Do kids belong at funerals?

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Alzheimer’s – the slow death

My Aunt AnClockn has Alzheimer’s. She is the fifth person in our family who is suffering with it.

Even though this is my 5th family member with the disease, it isn’t any easier than it was when my dad died in 1986.

He was the 1st family member to have it – early onset. He died at age 57; buried with full military honors (Lt. Col. Charles Parrish). He was exposed to nuclear testing and Agent Orange during his military career; they say that’s most likely what caused his early onset and early death.

At the time of my father’s death, our family provided a 3 generation genetic bank for the Bryan Alzheimer’s Disease Research Center, which helped researcher’s worldwide locate and identify the APOE e4 gene. <click the links to learn more>

My grandmother (Ann’s mother), father (Ann’s brother), and Ann’s oldest sister (Aunt Laura) have all passed away.

Ann’s ‘just older’ sister, Peggy, is at the blissfully unaware stage. By that I mean she doesn’t know anyone & no longer speaks or worries about anything. Peggy is lost within her own world now.

Ann is 79, and is well into the disease, but remains cheerful and pleasant to all. When she meets someone, Ann will say – with a big smile on her face, “Hello. My name is Ann and I have Alzheimer’s so I’m going to be repeating myself.”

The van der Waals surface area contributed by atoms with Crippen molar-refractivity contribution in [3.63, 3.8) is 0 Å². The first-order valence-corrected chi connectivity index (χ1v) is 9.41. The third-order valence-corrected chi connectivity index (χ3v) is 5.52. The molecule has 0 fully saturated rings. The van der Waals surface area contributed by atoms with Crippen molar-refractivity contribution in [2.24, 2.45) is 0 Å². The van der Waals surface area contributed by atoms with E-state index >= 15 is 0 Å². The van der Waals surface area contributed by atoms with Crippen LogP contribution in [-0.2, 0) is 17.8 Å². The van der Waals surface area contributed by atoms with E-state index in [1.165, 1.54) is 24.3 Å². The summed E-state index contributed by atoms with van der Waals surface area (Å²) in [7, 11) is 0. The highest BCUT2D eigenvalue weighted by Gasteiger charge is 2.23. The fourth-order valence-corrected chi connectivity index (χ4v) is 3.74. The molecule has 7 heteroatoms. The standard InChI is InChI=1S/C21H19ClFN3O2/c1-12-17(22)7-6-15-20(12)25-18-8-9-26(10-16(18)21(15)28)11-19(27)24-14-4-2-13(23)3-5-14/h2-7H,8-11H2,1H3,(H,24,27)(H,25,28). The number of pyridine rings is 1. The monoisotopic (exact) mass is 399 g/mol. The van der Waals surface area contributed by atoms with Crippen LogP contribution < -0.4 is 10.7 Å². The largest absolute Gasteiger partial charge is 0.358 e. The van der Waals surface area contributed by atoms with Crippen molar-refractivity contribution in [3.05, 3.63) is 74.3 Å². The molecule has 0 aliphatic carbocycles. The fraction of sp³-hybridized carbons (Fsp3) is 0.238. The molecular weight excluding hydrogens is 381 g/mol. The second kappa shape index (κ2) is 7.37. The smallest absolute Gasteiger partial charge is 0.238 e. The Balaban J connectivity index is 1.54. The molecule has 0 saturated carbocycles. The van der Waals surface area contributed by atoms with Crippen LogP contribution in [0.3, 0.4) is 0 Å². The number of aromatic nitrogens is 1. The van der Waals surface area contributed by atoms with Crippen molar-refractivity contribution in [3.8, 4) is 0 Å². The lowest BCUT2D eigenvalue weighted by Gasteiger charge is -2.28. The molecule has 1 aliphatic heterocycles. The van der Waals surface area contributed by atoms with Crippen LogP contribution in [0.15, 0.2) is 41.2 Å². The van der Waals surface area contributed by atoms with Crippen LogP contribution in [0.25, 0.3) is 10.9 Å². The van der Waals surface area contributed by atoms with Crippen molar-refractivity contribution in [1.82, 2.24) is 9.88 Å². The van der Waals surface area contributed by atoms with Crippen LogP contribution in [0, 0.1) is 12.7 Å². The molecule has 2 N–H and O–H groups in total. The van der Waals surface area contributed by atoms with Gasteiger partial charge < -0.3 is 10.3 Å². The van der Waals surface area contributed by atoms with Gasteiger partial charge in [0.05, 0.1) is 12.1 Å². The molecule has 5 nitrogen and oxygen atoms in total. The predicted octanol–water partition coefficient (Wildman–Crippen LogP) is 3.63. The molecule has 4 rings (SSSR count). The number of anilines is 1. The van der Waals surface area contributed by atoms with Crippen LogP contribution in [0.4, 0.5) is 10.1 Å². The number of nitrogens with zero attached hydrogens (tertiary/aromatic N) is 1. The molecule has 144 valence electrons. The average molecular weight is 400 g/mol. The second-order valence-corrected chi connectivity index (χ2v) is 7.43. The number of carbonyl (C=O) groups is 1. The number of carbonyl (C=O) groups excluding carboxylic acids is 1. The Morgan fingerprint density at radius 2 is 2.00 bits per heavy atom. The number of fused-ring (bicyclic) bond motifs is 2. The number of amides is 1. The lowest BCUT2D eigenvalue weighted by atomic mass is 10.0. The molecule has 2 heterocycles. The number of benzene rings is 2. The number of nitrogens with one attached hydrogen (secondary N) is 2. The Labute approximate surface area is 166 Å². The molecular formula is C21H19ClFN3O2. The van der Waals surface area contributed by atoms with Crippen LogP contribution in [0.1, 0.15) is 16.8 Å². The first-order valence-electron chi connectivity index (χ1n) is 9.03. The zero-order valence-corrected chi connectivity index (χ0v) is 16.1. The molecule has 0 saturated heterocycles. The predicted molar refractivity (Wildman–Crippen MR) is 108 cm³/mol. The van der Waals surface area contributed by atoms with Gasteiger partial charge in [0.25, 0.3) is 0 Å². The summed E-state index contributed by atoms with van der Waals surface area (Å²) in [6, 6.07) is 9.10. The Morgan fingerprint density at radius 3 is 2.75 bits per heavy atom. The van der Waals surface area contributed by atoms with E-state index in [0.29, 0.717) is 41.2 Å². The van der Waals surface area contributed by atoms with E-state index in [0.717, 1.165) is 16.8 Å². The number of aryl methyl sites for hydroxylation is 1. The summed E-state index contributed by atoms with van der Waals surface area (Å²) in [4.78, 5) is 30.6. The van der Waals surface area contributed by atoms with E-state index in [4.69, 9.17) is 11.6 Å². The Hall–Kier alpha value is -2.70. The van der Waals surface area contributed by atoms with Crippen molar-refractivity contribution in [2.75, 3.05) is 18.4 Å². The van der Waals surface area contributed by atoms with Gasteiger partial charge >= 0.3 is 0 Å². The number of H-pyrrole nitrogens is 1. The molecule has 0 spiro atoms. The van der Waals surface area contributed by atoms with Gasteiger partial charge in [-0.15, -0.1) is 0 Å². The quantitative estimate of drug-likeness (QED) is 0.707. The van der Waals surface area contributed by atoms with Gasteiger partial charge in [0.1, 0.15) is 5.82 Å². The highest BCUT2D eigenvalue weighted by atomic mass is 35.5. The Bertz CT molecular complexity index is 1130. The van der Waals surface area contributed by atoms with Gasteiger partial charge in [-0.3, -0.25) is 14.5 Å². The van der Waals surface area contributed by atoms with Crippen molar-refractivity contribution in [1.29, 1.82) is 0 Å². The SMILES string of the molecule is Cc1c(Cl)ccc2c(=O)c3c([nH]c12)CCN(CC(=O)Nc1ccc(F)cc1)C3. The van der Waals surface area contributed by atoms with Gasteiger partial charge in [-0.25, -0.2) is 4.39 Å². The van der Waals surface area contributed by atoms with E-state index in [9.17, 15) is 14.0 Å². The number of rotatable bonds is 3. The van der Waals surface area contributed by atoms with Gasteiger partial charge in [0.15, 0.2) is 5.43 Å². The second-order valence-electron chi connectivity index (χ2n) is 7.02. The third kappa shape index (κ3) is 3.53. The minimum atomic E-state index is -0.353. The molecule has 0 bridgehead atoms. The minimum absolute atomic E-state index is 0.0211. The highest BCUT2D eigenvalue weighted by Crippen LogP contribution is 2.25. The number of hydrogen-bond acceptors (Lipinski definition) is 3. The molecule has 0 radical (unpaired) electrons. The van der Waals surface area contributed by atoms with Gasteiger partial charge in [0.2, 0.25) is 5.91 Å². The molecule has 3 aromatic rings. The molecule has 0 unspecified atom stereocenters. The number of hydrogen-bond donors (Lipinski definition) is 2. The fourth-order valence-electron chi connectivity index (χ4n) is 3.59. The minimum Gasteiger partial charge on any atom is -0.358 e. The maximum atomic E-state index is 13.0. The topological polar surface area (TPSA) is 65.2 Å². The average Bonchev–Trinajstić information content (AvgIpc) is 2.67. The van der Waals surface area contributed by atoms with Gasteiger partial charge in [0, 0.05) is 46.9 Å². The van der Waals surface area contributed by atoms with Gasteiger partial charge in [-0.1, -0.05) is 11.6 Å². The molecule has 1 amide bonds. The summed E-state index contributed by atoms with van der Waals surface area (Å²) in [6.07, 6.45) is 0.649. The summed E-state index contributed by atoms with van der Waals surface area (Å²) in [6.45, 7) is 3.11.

I bring this up not only to spread the word about Alzheimer’s but to share the opportunities it gave my family; and hopefully someone reading this will benefit from the information.

The advantages of our family’s Alzheimer’s experience is that we’ve learned that time is fleeting and memories are precious.

To help you and your family, I like to offer the following insights to the benefits of The Slow Death.. .

  • My family had the chance to ‘soak up’ each member of our family because we knew their mind and memories would soon be gone.
  • We shared the stories, names & important dates of our past family members; so future generations would know their heritage.
  • We labeled photographs so the names of the people and the event when it was taken wouldn’t be lost to us forever.
  •  We learned how to help them cope with their deteriorating memory by offering them a notebook to write every visit, thought, memory in. And once, they lost the ability to read and write, we kept it for them and read it to them.. repeatedly.
  • We all learned to be more patience than any Parrish ever had before! We are strong willed and outspoken usually, but learned to react more slowly and empathetically with each new challenge.